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Proceedings Paper

Pulse shortening in the magnetically insulated line oscillator (MILO)
Author(s): Forrest Jack Agee; Steve E. Calico; Kyle J. Hendricks; Michael D. Haworth; Thomas A. Spencer; Dale R. Ralph; Earl Blankenship; M. Collins Clark; Raymond W. Lemke
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Paper Abstract

The Magnetically Insulated Line Oscillator (MILO) is a cross field tube that has been studied analytically and experimentally by researchers in several laboratories. The tube is remarkable in that it requires no externally imposed magnetic field, but rather it can be designed to provide a sufficient self field in the relativistic electron beam to guide the electrons. The MILO can be made to operate at high power in the power range above 100 MW. It has been observed that the tube experiences a diminution in pulse width when operated at successively higher powers. This phenomenon, called variously pulse shortening or pulse tearing is also observed in conventional tubes designed for lower power. The process of conditioning commercial tubes is a costly part of the production of high power tubes for applications including particle accelerators. In the case of high power microwave tubes operating in excess of 100 MW, it presents a limitation on the energy that can be extracted from these tubes. This paper describes work performed at the Phillips Laboratory on a relatively high power MILO and discusses the phenomena that may account for this behavior.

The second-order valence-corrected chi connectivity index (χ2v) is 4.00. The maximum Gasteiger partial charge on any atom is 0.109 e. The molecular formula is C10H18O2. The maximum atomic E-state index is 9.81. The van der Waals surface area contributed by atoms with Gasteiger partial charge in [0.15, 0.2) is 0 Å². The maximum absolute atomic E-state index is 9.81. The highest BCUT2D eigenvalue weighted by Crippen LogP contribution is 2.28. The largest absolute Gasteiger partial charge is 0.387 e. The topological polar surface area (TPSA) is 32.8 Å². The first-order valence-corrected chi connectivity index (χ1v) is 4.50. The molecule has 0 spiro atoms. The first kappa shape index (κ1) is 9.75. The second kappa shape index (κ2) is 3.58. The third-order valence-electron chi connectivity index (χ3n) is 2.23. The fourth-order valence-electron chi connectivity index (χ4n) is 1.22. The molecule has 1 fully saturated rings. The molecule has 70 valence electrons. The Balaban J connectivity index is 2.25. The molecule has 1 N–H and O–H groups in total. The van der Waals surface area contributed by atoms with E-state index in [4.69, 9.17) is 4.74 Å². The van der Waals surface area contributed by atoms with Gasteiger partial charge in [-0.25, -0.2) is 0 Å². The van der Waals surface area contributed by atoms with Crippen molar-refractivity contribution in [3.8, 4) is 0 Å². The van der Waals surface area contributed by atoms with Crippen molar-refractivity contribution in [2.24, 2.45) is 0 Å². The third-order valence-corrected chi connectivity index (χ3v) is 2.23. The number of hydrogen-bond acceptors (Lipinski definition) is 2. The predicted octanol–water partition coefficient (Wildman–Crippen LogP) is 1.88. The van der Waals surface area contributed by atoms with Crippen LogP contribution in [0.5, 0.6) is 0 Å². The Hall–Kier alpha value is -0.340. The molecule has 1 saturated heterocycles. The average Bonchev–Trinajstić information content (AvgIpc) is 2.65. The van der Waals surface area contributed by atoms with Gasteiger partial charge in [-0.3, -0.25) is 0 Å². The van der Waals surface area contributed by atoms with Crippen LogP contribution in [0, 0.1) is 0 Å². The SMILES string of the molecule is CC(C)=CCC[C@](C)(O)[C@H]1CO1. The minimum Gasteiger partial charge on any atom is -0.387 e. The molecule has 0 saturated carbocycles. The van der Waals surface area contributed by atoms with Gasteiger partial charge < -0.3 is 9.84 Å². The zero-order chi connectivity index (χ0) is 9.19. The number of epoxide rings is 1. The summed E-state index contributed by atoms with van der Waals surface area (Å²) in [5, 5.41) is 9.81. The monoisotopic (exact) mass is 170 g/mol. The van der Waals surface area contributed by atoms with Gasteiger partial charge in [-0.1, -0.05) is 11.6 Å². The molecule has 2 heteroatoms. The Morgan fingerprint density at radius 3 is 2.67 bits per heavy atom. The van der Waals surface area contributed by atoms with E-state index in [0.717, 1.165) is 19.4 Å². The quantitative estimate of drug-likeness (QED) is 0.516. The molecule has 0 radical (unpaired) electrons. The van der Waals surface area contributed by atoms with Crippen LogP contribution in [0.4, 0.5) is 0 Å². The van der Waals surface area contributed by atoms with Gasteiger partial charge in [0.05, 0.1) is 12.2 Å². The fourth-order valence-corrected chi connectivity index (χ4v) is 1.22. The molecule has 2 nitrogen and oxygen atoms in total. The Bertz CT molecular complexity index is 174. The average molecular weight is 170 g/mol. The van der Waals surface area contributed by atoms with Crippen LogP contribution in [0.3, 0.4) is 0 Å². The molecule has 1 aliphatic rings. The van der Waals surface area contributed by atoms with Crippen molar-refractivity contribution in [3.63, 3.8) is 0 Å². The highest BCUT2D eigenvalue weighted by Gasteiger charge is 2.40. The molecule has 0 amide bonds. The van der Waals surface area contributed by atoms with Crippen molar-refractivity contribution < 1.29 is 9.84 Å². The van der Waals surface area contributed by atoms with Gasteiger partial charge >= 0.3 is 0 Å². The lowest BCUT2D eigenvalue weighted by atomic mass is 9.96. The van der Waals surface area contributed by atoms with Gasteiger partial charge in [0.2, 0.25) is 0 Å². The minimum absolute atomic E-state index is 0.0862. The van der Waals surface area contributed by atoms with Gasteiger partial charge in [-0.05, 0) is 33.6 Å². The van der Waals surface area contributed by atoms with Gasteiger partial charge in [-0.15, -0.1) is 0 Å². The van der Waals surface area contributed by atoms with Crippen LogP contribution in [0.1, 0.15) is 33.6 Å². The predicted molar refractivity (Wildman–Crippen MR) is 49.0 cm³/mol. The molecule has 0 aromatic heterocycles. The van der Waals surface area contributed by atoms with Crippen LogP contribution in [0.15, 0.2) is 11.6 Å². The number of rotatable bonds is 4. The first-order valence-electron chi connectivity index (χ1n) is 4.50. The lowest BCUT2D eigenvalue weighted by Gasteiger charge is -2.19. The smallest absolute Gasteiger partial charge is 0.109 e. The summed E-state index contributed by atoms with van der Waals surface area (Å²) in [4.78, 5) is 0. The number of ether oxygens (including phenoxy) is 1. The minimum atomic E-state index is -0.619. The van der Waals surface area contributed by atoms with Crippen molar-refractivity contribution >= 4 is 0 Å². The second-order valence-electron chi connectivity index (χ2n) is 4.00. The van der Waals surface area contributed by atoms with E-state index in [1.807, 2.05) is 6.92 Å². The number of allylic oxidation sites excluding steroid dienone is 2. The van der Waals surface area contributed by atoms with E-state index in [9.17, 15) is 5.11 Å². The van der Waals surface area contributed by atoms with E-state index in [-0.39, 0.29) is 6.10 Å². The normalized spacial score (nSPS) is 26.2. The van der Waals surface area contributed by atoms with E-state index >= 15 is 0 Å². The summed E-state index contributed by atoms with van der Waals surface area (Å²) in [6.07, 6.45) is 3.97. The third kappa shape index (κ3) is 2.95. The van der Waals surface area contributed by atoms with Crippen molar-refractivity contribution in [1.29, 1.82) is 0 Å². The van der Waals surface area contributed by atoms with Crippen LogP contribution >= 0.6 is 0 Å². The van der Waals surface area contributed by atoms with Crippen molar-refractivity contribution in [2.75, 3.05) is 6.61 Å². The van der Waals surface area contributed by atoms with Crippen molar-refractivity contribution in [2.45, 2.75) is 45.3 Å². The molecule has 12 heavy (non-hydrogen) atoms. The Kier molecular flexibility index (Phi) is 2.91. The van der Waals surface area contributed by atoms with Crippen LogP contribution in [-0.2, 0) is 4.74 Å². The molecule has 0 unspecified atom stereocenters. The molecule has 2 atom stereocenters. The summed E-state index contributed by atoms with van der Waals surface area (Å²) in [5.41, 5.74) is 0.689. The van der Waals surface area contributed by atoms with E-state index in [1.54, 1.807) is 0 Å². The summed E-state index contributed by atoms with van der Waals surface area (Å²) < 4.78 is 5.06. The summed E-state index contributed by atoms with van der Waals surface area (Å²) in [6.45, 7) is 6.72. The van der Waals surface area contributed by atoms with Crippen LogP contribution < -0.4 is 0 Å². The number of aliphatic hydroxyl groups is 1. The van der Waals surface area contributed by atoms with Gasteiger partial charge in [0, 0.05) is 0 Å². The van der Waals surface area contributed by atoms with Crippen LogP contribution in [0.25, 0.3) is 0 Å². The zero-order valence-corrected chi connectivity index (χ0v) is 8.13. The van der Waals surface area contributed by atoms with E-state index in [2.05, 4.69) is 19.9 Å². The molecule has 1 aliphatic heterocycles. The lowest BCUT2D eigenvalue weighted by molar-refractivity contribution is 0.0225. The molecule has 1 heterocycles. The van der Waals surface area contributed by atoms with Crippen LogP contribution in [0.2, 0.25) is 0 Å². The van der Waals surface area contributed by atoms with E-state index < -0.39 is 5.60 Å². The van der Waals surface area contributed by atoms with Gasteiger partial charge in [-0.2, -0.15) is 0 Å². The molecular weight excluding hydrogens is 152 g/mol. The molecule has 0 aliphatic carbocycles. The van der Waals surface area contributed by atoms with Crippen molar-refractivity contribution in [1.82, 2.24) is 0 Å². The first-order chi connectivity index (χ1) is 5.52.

Paper Details

Date Published: 28 October 1996
PDF: 9 pages
Proc. SPIE 2843, Intense Microwave Pulses IV, (28 October 1996); doi: 10.1117/12.255405
Show Author Affiliations
Forrest Jack Agee, Air Force Phillips Lab. (United States)
Steve E. Calico, Air Force Phillips Lab. (United States)
Kyle J. Hendricks, Air Force Phillips Lab. (United States)
Michael D. Haworth, Air Force Phillips Lab. (United States)
Thomas A. Spencer, Air Force Phillips Lab. (United States)
Dale R. Ralph, Maxwell Labs. (United States)
Earl Blankenship, Maxwell Labs. (United States)
M. Collins Clark, Sandia National Labs. (United States)
Raymond W. Lemke, Sandia National Labs. (United States)

Published in SPIE Proceedings Vol. 2843:
Intense Microwave Pulses IV
Howard E. Brandt, Editor(s)

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